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Metrorail is bad enough if you can see: it’s worse if you’re blind

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Blind commuters recount their daily battles on the trains

Photo of two men and a dog
Colleen Willemse and Andrew Wewers with Willemse’s dog Volt. Photo: Tariro Washinyira
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Using Metrorail in Cape Town is a challenge for any commuter, with daily delays, unscheduled stops between stations and constant insecurity. But for Colleen Willemse, 48, and Andrew Wewers, 55, commuting is even more difficult: both of them are blind.

Willemse and Wewers work for the Cape Town Society for the Blind in Salt River, where they specialise in weaving. They are regular train commuters on the Northern line.

Willemse says Metrorail employees see them on the platform, him with his guide dog Volt and Wewers with his stick, but still blow the whistle for the train to leave before they have boarded the train.

“They should not blow the whistle until they see that blind people with sticks, dogs, disabled or elderly are on the train. They see that we are facing the doors and attempting to get on but still blow the whistle, putting our lives in danger.”

“We can’t move like people who can see.”

Both are married and have two children each. Willemse travels from Eerste River while Wewers travels from Firgrove. Wewers’ family live in Robertson and worry about him using overcrowded trains, with frequent reports of stabbings and robberies.

Wewers says other passengers are frustrated and in a hurry and don’t care about blind people. They push him out of the way so that they can get through.

He says he cannot board a full train, so if a train is full he lets it go and counts until five other trains have also passed, in the hope that the sixth will be less full.

Most days the men arrive at work about 9 or 10am and then leave early, to avoid travelling during peak hour. But they are paid according to how much they have produced.

Willemse says besides travelling to work, all his life he has been using a train, for social life, for going to the mall and for visiting friends and families in different suburbs.

He wants Metrorail to have separate carriages for blind, elderly and disabled people.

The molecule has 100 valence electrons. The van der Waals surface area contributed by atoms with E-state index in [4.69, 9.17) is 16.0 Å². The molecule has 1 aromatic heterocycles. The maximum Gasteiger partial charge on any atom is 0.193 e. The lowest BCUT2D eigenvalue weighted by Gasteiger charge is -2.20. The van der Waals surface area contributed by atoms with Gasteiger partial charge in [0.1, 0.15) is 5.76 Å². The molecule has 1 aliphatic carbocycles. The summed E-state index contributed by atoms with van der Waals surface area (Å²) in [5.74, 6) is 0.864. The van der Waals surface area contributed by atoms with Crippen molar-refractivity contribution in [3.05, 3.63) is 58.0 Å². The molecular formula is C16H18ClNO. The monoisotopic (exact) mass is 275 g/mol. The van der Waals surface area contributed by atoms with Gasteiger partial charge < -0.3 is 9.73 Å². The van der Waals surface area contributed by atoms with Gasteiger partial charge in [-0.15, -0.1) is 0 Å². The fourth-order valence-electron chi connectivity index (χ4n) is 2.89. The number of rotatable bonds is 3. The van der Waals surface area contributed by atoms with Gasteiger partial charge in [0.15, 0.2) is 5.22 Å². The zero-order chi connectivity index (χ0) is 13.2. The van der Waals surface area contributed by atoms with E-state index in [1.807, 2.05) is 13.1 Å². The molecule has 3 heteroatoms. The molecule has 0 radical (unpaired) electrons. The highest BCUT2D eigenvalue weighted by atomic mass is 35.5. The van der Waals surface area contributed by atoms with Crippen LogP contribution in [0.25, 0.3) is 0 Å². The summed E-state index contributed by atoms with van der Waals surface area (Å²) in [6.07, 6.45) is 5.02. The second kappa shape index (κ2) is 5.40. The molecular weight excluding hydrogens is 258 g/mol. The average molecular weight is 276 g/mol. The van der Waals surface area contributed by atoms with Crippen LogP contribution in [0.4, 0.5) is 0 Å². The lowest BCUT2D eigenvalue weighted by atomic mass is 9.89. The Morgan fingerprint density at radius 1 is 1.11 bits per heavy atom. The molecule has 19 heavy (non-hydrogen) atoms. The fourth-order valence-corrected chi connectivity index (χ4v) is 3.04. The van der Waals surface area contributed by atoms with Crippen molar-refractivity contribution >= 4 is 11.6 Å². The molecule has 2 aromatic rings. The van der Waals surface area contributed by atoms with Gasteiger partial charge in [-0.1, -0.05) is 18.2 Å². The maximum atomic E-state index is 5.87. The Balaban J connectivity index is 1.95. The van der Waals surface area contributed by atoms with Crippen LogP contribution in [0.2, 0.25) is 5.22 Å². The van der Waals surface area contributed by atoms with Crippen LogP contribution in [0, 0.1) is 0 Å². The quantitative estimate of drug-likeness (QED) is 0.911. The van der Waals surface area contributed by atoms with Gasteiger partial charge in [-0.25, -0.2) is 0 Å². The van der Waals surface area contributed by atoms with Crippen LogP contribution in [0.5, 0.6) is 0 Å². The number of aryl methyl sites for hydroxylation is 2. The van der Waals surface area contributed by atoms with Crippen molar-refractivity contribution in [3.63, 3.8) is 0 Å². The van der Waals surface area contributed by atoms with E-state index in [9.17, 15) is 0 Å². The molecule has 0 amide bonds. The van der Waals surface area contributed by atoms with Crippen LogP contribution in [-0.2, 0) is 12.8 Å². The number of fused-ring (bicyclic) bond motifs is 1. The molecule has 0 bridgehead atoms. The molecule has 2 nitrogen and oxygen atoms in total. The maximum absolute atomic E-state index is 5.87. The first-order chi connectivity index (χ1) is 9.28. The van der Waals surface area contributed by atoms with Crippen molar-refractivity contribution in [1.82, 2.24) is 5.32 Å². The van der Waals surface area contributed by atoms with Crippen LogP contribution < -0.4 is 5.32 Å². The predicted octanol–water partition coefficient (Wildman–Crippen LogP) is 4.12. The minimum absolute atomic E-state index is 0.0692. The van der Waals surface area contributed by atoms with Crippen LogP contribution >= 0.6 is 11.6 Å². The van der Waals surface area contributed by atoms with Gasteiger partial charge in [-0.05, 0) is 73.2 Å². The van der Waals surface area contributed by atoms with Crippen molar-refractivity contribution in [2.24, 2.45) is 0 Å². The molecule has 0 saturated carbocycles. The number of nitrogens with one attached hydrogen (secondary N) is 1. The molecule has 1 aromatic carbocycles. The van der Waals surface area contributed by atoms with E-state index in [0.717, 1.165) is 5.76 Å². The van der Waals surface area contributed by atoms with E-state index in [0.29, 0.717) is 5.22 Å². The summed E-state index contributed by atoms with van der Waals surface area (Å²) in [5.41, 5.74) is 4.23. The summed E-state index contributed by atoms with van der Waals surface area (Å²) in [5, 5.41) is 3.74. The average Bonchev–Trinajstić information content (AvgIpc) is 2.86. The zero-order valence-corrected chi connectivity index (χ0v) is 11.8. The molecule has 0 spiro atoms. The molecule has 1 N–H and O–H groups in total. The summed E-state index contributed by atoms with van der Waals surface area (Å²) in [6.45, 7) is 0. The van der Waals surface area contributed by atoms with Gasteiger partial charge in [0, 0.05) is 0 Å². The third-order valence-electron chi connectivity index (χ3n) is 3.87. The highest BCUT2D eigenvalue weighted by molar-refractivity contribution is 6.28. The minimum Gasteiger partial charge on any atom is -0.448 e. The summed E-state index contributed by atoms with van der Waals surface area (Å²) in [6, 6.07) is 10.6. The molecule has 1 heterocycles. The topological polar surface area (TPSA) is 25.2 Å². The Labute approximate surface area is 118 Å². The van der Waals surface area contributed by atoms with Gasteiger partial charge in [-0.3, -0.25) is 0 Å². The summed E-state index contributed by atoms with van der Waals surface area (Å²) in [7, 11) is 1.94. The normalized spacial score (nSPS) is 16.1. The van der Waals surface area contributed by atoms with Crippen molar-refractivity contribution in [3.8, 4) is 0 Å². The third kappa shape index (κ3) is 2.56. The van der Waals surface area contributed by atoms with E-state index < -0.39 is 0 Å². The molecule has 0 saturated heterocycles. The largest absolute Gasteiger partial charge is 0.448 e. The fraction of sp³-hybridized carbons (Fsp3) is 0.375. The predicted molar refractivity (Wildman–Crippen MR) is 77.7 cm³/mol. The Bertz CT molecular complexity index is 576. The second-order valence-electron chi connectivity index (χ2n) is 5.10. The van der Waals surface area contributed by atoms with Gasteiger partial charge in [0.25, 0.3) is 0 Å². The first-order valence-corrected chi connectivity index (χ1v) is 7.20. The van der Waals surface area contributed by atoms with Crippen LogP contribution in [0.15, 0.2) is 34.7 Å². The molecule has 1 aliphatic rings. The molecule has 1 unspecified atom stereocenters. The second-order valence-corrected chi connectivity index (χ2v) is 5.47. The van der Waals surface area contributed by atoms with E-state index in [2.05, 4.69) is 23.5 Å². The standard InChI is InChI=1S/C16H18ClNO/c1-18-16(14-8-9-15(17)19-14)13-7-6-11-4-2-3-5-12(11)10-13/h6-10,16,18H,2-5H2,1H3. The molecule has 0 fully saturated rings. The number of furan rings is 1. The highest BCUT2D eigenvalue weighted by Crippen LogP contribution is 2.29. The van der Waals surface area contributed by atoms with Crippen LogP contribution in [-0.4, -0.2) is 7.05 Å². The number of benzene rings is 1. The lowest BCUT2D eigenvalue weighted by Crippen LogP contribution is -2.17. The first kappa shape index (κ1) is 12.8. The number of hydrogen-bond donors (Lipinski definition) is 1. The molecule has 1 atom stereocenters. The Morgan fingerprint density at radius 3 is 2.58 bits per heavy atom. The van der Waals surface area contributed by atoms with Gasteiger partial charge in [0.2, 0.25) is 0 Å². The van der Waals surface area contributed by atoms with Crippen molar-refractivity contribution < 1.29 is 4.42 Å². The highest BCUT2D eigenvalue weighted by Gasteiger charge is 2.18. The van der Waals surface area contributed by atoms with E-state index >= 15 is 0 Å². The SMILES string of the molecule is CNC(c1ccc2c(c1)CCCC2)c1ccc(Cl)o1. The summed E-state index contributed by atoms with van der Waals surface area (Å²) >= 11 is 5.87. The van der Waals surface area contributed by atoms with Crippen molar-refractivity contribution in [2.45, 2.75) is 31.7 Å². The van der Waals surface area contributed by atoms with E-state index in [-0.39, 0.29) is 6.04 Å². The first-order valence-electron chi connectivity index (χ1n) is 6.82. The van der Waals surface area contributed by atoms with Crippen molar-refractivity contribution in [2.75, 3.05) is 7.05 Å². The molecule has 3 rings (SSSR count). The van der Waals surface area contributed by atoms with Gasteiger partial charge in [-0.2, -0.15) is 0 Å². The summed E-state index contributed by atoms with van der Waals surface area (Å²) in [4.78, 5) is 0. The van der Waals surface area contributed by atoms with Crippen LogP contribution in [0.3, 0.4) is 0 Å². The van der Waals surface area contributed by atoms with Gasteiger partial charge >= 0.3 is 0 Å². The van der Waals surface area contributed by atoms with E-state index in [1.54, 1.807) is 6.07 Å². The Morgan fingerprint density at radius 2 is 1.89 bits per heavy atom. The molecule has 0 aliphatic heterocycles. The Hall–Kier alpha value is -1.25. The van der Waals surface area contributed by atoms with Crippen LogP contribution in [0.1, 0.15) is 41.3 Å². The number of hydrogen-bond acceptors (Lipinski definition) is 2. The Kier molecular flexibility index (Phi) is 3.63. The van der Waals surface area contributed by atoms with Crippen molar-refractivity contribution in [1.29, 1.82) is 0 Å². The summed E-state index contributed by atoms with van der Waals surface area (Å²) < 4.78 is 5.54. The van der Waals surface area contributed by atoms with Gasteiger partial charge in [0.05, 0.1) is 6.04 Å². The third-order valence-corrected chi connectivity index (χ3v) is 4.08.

Spokesperson for Metrorail Riana Scott told GroundUp that this request would be forwarded to the team dealing with a feasibility study on the possibility of segregated carriages.

She said the two should make their travel times and needs known to the station staff. “Until PRASA’s modernised facilities and fleet are fully universal access compliant, we encourage commuters with specific travel requirements to develop a relationship with the respective station managers to assist them to travel with dignity,” she said.

Willemse says three weeks ago he took a train from Salt River to Eerste River which was due to leave at 2:10pm. Between Bellville and Tygerberg the train stopped and several trains were piled up. People were jumping out of the carriages but he could not jump.

“I was left in the carriage with my dog with three women. I couldn’t do anything besides wait for the train to move to the platform. But it remained still. The three women had to call for someone to come and help me to get off the train. It was only 5:50pm when I managed to get off the train.”

He had to walk back to Tygerberg station and walk along Voortrekker Road looking for a taxi. But the taxis were full and could not accommodate both him and the dog.

His wife then suggested that he get someone to walk with to Tygerberg hospital where he took a bus home. He got home after 8pm.

“That was the hardest time for me and my dog … stuck for six hours, hungry and thirsty,” he says.

© 2018 GroundUp.
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TOPICS:  Transport

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